Chemist Builds Single-Molecule Submarine That May Carry Medicine Up The Bloodstream

In a strange but outstanding feat of modern science, a chemist has built a itty-bitty, single-molecule submarine that, in addition to looking really cool, may one day float through our bloodstreams to deliver medicine.

The single-molecule submarine is comprised of 244 atoms and was built in chemist James Tour’s lab at Rice University, NBC News reported. Its propellers are more like a bacterium’s flagellum than the propeller of a real submarine, but they can spin at a million RPM and move the sub an inch per second.

Tour said that’s a “breakneck pace on the molecular scale,” Popular Mechanics added.

via GIPHY An example of how flagellum work.

The single-molecule submarine has two “pontoons” in the front that push the craft through a so-called atomic soup; part of the pontoons’ bodies glow with red light when hit with a laser. This isn’t just to give the nanosubmarine a flashy look, it helps researchers track its movements.

The motor of this little sub is energized by ultraviolet light. When this happens, “light, a double bond that attaches it to the body of the sub becomes a single bond, rotating the tail-like motor a quarter step. The motor rotates another quarter turn as it returns to a lower energy state,” Mechanics writer Jay Bennett explained.

The motors will keep rotating, moving the single-molecule submarines forward, as long as that light sources sticks around. These flagellum-like propellers help move the tiny sub through difficult solution, filled with molecules of about the same size. Tour had an interesting metaphor to describe just how difficult this would be for the single-molecule craft.

“This is akin to a person walking across a basketball court with 1,000 people throwing basketballs at him.”

The submarine can also move pretty fast at one inch per second. Tour said each spin of the propeller will edge the craft forward 18 nanometers — one nanometer is about one billionth of a meter, making it the “the fastest-moving molecules ever seen in solution.”

To see his single-molecule submarine in action, Tour headed over to North Carolina University, where a team sandwiched a drop of solution that contained many of these nanosubmarines between two microscope slides, then observed them with an advanced microscope that allowed them to watch the swiftly-moving craft. With a less-sophisticated microscope, the tiny subs would’ve shimmied out of focus so quickly they couldn’t be seen.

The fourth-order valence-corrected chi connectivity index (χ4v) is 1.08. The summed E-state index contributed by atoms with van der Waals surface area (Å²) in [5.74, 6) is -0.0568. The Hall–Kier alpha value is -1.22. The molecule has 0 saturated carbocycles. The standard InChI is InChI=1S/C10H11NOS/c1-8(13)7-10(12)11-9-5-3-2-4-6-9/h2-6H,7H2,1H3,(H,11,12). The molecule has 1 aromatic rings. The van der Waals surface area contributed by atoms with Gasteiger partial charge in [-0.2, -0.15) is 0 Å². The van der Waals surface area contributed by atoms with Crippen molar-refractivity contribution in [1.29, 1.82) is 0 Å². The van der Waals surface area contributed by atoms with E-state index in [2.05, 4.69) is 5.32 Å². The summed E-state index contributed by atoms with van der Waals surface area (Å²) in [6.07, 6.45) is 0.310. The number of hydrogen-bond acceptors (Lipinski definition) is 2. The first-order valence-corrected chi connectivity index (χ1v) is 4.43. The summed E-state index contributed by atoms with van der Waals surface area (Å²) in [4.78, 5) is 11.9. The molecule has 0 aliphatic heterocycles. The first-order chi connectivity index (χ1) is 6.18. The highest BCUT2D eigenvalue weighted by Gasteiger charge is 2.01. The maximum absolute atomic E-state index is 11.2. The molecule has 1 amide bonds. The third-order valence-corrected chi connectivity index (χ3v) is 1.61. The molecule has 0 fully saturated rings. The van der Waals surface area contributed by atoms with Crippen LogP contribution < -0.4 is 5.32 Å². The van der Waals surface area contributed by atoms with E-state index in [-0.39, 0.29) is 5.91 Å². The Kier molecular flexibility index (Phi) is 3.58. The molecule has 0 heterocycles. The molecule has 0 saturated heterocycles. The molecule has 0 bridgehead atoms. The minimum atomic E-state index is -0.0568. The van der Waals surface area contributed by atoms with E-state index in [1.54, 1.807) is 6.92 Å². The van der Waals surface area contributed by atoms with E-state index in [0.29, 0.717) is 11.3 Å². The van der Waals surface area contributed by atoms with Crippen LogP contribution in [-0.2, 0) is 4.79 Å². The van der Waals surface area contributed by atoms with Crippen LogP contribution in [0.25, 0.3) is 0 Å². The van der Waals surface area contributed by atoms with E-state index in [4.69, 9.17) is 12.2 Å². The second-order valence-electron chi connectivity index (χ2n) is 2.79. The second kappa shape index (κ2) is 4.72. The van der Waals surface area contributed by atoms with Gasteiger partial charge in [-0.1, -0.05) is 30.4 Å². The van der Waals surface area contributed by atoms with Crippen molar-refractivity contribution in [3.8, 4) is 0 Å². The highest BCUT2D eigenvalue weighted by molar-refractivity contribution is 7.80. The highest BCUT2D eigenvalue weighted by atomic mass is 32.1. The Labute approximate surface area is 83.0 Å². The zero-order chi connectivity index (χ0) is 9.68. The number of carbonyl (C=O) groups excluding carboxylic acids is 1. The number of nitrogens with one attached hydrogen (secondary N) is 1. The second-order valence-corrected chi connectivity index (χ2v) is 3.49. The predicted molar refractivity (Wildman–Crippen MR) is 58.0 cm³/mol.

They shone ultraviolet light on them and, lo and behold, they starting spinning.

According to Popular Science, these teeny submarines can’t be steered yet, but if they figure out how, they can be used to carry medicine through the body. They can be loaded up with meds, then shoot up a patient’s bloodstream in order to deliver that medicine with precision. In another scenario, the mini-subs could be used to remove toxic chemicals out of water filters.

(Which all sounds a little reminiscent of the 1980s sci-fi film Innerspace, without Dennis Quaid steering it, of course.)

“This is the first step, and we’ve proven the concept. Now we need to explore opportunities and potential applications,” said the project’s lead, graduate student Victor García-López. “There’s a way forward.”

The Rice team has already built mini-vehicles. Ten years ago, they created the first nanocars, also single-molecule and comprised of four wheels, two rotating axles, and a suspension system. They rolled across a grid service at first, but eventually, the team built some that were self-propelled.

According to the Daily Mail, micro machines like this single-molecule submarine have been designed and built plenty of times before. But these other mini-craft have used or generated toxic chemicals. Because the motor in Tour’s nanosub works like a flagellum, this isn’t a problem.

[Image via danilo ducak/Shutterstock]